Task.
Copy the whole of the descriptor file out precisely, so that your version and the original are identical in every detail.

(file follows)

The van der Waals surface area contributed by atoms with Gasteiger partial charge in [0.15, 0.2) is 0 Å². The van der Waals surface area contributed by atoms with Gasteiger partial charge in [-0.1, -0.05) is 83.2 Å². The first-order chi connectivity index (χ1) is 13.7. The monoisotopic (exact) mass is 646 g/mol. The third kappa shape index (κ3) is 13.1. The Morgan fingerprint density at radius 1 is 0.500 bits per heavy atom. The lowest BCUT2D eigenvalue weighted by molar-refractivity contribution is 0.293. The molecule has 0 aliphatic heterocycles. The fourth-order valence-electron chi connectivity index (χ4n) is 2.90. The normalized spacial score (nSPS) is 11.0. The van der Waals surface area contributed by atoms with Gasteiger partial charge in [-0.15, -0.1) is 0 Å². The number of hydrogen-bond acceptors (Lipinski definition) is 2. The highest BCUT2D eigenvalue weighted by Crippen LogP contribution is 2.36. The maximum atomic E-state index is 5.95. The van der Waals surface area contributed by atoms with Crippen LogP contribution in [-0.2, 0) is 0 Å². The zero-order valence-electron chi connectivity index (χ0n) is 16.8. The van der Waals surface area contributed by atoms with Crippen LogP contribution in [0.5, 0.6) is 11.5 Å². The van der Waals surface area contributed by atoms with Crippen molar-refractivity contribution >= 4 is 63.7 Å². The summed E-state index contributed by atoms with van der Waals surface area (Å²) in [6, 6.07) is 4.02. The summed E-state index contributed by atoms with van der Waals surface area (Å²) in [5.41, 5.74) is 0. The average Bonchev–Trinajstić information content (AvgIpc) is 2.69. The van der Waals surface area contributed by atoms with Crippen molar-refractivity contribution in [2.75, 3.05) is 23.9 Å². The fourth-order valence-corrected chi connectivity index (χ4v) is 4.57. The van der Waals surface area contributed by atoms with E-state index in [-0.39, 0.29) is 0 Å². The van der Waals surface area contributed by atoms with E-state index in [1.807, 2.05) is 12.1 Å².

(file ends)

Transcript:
The van der Waals surface area contributed by atoms with Gasteiger partial charge in [0.15, 0.2) is 0 Å². The van der Waals surface area contributed by atoms with Gasteiger partial charge in [-0.1, -0.05) is 83.2 Å². The first-order chi connectivity index (χ1) is 13.7. The monoisotopic (exact) mass is 646 g/mol. The third kappa shape index (κ3) is 13.1. The Morgan fingerprint density at radius 1 is 0.500 bits per heavy atom. The lowest BCUT2D eigenvalue weighted by molar-refractivity contribution is 0.293. The molecule has 0 aliphatic heterocycles. The fourth-order valence-electron chi connectivity index (χ4n) is 2.90. The normalized spacial score (nSPS) is 11.0. The van der Waals surface area contributed by atoms with Gasteiger partial charge in [-0.15, -0.1) is 0 Å². The number of hydrogen-bond acceptors (Lipinski definition) is 2. The highest BCUT2D eigenvalue weighted by Crippen LogP contribution is 2.36. The maximum atomic E-state index is 5.95. The van der Waals surface area contributed by atoms with Crippen LogP contribution in [-0.2, 0) is 0 Å². The zero-order valence-electron chi connectivity index (χ0n) is 16.8. The van der Waals surface area contributed by atoms with Crippen LogP contribution in [0.5, 0.6) is 11.5 Å². The van der Waals surface area contributed by atoms with Crippen molar-refractivity contribution >= 4 is 63.7 Å². The summed E-state index contributed by atoms with van der Waals surface area (Å²) in [6, 6.07) is 4.02. The summed E-state index contributed by atoms with van der Waals surface area (Å²) in [5.41, 5.74) is 0. The average Bonchev–Trinajstić information content (AvgIpc) is 2.69. The van der Waals surface area contributed by atoms with Crippen molar-refractivity contribution in [2.75, 3.05) is 23.9 Å². The fourth-order valence-corrected chi connectivity index (χ4v) is 4.57. The van der Waals surface area contributed by atoms with E-state index in [-0.39, 0.29) is 0 Å². The van der Waals surface area contributed by atoms with E-state index in [1.807, 2.05) is 12.1 Å².